Thursday, January 5, 2012

School day

Getting two girls up for school takes more than twice as much grit in some senses than getting one girl up for school. I gave myself fifteen minutes more, starting the morning routine at 6.45am, and taking a super short shower. But we still missed the bus on Tuesday morning and had to call the driver to take us to school.

Its even worse when breakfast preferences change in the last minute to something that requires mummy to cook - the preference this morning changed from noodles in the WC bowl to grilled cheese toast with mummy bread, which only I can make. (Dont get me started on Anjali and mummy bread, that will take all day)

And so when Anjali and Sophia went back to lie on bed this morning and didnt get up to brush her teeth and the clock showed 7.05, I lost my head a little and gave the kids one of my ultimatums

"Who ever is not up by the count of five will go to school just like this, without any uniform"

Sophia got up immediately, and Anjali dfidnt. I finished counting to five and the kid began to cry.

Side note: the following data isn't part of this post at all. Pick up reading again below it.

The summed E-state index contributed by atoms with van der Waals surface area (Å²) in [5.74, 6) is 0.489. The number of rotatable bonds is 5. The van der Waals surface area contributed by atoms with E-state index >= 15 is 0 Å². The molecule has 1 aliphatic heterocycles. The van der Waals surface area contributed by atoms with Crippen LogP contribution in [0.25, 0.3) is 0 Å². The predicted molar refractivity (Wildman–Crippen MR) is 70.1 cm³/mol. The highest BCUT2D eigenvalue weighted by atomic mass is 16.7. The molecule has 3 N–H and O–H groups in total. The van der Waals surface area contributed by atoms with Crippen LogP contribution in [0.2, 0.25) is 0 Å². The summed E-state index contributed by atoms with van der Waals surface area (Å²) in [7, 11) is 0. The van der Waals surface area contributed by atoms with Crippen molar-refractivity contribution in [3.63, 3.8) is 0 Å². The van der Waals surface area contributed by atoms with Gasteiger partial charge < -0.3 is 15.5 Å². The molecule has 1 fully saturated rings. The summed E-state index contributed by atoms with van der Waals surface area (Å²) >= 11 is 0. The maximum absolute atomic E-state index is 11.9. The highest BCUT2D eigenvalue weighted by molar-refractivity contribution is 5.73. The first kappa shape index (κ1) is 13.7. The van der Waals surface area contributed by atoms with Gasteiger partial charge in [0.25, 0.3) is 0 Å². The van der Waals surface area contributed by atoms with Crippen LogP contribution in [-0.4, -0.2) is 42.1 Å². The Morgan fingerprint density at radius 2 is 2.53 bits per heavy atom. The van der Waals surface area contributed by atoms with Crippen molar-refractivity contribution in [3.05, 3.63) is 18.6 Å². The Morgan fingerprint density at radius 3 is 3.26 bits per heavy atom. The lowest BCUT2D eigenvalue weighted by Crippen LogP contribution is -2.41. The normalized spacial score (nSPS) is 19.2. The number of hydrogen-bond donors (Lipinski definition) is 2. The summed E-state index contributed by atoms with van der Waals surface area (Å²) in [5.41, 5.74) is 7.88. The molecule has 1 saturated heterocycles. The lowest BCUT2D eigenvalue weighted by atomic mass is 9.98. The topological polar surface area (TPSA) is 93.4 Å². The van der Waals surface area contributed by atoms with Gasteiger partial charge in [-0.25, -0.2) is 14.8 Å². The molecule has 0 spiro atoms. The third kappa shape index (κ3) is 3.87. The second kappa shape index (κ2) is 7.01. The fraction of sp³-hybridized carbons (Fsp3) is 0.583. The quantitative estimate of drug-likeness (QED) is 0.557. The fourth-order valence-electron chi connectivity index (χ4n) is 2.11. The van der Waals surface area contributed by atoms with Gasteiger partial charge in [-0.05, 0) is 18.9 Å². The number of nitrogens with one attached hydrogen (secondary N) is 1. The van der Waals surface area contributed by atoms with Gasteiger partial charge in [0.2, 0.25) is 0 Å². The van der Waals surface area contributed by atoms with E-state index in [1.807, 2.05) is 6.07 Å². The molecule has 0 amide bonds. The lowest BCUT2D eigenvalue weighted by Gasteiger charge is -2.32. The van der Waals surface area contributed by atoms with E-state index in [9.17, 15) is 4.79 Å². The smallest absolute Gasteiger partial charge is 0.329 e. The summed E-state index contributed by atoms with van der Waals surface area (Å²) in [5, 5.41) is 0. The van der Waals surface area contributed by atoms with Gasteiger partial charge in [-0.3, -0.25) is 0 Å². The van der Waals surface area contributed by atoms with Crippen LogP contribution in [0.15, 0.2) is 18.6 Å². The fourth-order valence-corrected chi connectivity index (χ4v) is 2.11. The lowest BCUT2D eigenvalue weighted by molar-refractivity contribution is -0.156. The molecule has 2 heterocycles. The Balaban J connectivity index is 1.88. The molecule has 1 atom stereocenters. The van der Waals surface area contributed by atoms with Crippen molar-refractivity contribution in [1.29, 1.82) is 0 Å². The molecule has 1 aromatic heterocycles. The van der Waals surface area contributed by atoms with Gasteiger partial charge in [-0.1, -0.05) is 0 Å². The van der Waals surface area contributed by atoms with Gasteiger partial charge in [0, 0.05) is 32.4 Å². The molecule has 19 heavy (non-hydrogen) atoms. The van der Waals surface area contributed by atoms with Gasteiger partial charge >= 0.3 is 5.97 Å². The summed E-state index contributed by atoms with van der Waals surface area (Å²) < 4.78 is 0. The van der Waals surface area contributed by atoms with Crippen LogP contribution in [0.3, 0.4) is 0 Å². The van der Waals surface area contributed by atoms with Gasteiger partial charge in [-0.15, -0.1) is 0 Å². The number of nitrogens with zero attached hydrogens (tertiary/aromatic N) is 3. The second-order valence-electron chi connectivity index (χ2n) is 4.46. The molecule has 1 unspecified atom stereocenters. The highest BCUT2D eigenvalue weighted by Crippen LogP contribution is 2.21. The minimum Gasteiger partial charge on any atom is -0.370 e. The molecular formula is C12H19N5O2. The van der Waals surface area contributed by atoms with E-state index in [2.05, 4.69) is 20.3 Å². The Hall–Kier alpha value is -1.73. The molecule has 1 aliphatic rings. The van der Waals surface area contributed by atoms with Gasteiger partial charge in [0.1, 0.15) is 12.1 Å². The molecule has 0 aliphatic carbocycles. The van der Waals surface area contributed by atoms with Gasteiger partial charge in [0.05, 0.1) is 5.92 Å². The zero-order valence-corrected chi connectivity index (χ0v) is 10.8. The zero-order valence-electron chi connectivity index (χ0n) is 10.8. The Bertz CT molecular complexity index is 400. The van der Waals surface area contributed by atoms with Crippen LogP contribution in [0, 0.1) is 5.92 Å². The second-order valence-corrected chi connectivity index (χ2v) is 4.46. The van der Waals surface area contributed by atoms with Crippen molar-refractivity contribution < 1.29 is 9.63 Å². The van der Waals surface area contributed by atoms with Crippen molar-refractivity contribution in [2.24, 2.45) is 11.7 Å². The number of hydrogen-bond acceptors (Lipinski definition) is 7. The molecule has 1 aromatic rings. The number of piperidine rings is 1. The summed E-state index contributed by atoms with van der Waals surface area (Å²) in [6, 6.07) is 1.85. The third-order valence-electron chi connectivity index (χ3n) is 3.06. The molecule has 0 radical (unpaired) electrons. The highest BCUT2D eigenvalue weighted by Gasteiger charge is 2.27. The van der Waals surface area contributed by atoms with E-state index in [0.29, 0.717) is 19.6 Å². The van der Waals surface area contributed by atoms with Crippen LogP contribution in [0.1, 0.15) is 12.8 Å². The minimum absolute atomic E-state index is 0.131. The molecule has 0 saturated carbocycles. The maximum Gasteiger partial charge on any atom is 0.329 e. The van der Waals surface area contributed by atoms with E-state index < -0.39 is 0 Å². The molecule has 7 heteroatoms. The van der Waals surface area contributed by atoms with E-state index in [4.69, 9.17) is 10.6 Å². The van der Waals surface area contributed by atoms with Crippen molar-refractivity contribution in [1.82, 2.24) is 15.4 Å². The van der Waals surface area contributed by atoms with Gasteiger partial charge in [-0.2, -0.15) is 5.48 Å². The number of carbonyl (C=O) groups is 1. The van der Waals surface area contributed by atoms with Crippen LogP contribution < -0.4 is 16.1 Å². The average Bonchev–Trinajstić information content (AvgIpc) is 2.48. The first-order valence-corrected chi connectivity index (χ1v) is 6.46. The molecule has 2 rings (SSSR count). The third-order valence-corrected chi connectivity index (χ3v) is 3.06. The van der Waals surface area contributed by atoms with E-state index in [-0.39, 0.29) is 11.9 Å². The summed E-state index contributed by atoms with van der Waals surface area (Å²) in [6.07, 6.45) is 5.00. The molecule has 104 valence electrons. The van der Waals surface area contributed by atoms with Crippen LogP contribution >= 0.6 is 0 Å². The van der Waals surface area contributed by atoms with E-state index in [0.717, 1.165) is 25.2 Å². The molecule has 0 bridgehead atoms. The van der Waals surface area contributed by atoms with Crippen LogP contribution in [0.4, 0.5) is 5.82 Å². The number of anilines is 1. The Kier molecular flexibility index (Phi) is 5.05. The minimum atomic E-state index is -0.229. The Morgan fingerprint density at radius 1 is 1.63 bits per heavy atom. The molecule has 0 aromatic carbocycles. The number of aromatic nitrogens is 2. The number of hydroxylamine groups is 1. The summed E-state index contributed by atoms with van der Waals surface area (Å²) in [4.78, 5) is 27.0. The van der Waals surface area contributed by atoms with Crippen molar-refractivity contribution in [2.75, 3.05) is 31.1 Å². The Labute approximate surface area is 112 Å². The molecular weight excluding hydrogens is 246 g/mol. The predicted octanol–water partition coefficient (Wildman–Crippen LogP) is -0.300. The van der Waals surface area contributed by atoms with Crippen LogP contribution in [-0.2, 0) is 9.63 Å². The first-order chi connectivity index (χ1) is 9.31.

And then she went to the living room, and cooperated with everything, brushing her teeth, allowing me to brush her hair, and put on her uniform. And while I was busy with Sophia she says

"You are a witch"

"Right", I said. Then I softened a little "I am not really a witch", I said. "I am just extremely strict sometimes"

Some grilled cheese toast and half a Knuffle bunny story later, Anjali was feeling quite happy with the world and marched on to the busstop.

"So I am a witch?", I asked her

"Do you have claws?" she asked, looking. "Can you make a bubble with your saliva? I want to see if it is blue?"

I obiliged.

"It is white, so you are not a witch", she concluded

We are reading Roald Dahl's Witches. Sophia is extremely into the story, especially in the parts where the witches want to flush the children down the loos.

And both of them can identify witches very well and have taken the very serious resolution of not wanting to take sweets from strangers - even the Santy Claus in the mall makes no exceptions.

Now thats a very good thing, but where is trust in the picture? And Ekataa?

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